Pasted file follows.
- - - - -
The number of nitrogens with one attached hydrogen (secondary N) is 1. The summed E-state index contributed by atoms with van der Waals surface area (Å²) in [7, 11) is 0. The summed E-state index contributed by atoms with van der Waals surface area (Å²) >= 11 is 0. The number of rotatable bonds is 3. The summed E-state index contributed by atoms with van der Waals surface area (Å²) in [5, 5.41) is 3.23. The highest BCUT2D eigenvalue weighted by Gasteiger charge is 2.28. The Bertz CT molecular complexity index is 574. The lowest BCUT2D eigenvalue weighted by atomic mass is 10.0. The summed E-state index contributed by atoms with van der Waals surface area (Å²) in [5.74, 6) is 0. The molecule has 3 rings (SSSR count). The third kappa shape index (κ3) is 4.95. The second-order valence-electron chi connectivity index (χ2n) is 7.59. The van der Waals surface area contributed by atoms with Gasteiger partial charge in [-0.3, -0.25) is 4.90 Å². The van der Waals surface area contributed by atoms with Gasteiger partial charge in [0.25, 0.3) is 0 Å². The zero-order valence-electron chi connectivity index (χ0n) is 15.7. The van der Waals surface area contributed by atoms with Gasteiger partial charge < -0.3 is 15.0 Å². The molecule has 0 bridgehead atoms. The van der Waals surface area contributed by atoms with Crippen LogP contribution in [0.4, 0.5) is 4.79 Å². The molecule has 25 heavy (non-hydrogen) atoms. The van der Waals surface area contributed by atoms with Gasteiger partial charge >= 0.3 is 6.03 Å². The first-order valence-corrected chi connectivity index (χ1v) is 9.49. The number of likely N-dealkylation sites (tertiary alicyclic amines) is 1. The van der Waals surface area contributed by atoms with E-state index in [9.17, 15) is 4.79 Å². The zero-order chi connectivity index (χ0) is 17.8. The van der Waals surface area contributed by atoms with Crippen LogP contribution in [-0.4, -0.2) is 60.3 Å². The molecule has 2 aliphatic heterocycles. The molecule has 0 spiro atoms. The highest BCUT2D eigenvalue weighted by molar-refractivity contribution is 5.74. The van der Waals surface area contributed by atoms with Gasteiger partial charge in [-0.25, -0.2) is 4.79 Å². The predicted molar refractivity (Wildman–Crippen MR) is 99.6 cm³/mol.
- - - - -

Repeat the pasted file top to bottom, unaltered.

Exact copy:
The number of nitrogens with one attached hydrogen (secondary N) is 1. The summed E-state index contributed by atoms with van der Waals surface area (Å²) in [7, 11) is 0. The summed E-state index contributed by atoms with van der Waals surface area (Å²) >= 11 is 0. The number of rotatable bonds is 3. The summed E-state index contributed by atoms with van der Waals surface area (Å²) in [5, 5.41) is 3.23. The highest BCUT2D eigenvalue weighted by Gasteiger charge is 2.28. The Bertz CT molecular complexity index is 574. The lowest BCUT2D eigenvalue weighted by atomic mass is 10.0. The summed E-state index contributed by atoms with van der Waals surface area (Å²) in [5.74, 6) is 0. The molecule has 3 rings (SSSR count). The third kappa shape index (κ3) is 4.95. The second-order valence-electron chi connectivity index (χ2n) is 7.59. The van der Waals surface area contributed by atoms with Gasteiger partial charge in [-0.3, -0.25) is 4.90 Å². The van der Waals surface area contributed by atoms with Gasteiger partial charge in [0.25, 0.3) is 0 Å². The zero-order valence-electron chi connectivity index (χ0n) is 15.7. The van der Waals surface area contributed by atoms with Gasteiger partial charge < -0.3 is 15.0 Å². The molecule has 0 bridgehead atoms. The van der Waals surface area contributed by atoms with Crippen LogP contribution in [0.4, 0.5) is 4.79 Å². The molecule has 25 heavy (non-hydrogen) atoms. The van der Waals surface area contributed by atoms with Gasteiger partial charge >= 0.3 is 6.03 Å². The first-order valence-corrected chi connectivity index (χ1v) is 9.49. The number of likely N-dealkylation sites (tertiary alicyclic amines) is 1. The van der Waals surface area contributed by atoms with E-state index in [9.17, 15) is 4.79 Å². The zero-order chi connectivity index (χ0) is 17.8. The van der Waals surface area contributed by atoms with Crippen LogP contribution in [-0.4, -0.2) is 60.3 Å². The molecule has 2 aliphatic heterocycles. The molecule has 0 spiro atoms. The highest BCUT2D eigenvalue weighted by molar-refractivity contribution is 5.74. The van der Waals surface area contributed by atoms with Gasteiger partial charge in [-0.25, -0.2) is 4.79 Å². The predicted molar refractivity (Wildman–Crippen MR) is 99.6 cm³/mol.